Resilience Montreal is a non-profit day shelter located next to Cabot Square. Executive director David Chapman said he was surprised to hear how many tickets were given to people who provided police a homelessness resource as their home address.
“It should have been the case that homeless were exempt from the beginning of the curfew, and also, with a clear understanding to police about how to interpret whether someone is actually homeless,” he said.
“One of the key cues would be that the person is giving a homeless resource as a place of address. Obviously, something has gone wrong here. Either the police are not understanding that this is the address of a homeless resource [or] there are a few officers that just don’t care.”
According to the Montreal police, “it was only in extreme cases which led to the issuance of a ticket: violence, flagrant lack of consideration for health measures or non-collaboration with specialized resources,” said Montreal police spokesperson Anik de Repentigny, by email. “For people experiencing homelessness, the police have always been instructed to exercise judgment, discernment, compassion and tolerance since the beginning of the pandemic.”
Montreal police sidestepped questions about why residents of certain neighborhoods, such as Park-Ex and Montreal-Nord, received significantly more fines than those living in other neighborhoods, and insisted that they were just following orders. “Health measures related to COVID-19 were decreed by the provincial government under the Public Health Act,” wrote de Repentigny. “As has been the case since the start of the pandemic, [Montreal police] does not have and has never had a decision-making role. We are rather in support of Public Health, in particular for the application of the instructions in force.”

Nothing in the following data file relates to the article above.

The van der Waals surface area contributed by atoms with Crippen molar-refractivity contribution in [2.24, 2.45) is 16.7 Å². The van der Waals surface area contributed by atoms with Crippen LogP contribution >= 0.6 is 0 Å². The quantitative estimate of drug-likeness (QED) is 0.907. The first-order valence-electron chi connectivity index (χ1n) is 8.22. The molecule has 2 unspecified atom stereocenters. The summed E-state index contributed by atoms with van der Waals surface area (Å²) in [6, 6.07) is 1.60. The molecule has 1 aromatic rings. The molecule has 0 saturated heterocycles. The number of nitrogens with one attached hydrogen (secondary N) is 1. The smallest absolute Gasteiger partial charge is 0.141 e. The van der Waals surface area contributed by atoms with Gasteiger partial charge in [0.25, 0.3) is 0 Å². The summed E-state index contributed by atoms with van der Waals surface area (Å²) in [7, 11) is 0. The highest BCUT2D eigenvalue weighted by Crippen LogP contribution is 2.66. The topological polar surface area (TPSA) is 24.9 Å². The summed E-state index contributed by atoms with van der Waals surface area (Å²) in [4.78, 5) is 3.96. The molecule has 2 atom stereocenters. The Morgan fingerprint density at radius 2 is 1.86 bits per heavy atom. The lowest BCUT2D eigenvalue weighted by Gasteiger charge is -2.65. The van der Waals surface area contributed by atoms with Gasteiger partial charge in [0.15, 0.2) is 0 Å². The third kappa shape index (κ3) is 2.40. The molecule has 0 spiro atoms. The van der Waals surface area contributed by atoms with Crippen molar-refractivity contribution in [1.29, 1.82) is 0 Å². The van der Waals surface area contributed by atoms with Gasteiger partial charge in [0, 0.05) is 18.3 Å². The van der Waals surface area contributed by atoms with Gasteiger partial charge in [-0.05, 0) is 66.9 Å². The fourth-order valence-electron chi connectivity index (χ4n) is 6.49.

Throughout the pandemic, Canadian provinces have been left largely on their own to determine how to respond to the health crisis within its borders.
Abby Deshman, a lawyer and the director of the Criminal Justice Program at the Canadian Civil Liberties Association (CCLA), questions the use of punitive measures to deal with a public health crisis. “Using police, punitive fines, and coercive measures tends to disproportionately harm those communities … that are already subject to disproportionate and harmful policing practices,” she said, adding that Quebec has “been by far the most punitive province throughout the pandemic.”
The report notes that as of January, nearly $50 million in fines and fees were handed out across the province. “Non-payment of these fines and fees may result in collection procedures such as seizures, compensatory work, or even imprisonment for non-payment of fines,” the report states.
At the announcement of the first curfew on January 7, 2021, Quebec’s Public Security Minister Genvieve Guilbeault said that she expected the police to use good judgment in giving the tickets, and that targeted ticketing of vulnerable populations shouldn’t be a concern. The data tells a different story.
As the emergency health mandates wind down across Quebec and the country, it’s important to recognize that the pandemic disproportionately impacted the most marginalized among us. In March 2020, the pandemic still in its infancy, the United Nations looked at how the most vulnerable will be hit the hardest by COVID-19.
As researchers around the world dig through mountains of demographic data (where it’s available), the trends show that the U.N. was correct to have been concerned. Quebec, rather than attempting to address these known disparities and consider ways to protect these populations, disproportionately policed them instead.
Unfortunately, lessons may be hard to come by. In a province where Premier Francois Legault denied the existence of systemic racism after Joyce Echequan was mocked and left to die on a hospital bed because she was an Indigenous woman, it’s unlikely that these realities will change any time soon. There appears to be a willful disconnect between what politicians think police do and what police actually do — between systemic racism, the decision to police, and mortality rates during a health crisis. Those choices will continue to have a serious impact on vulnerable communities, and ultimately, everyone else.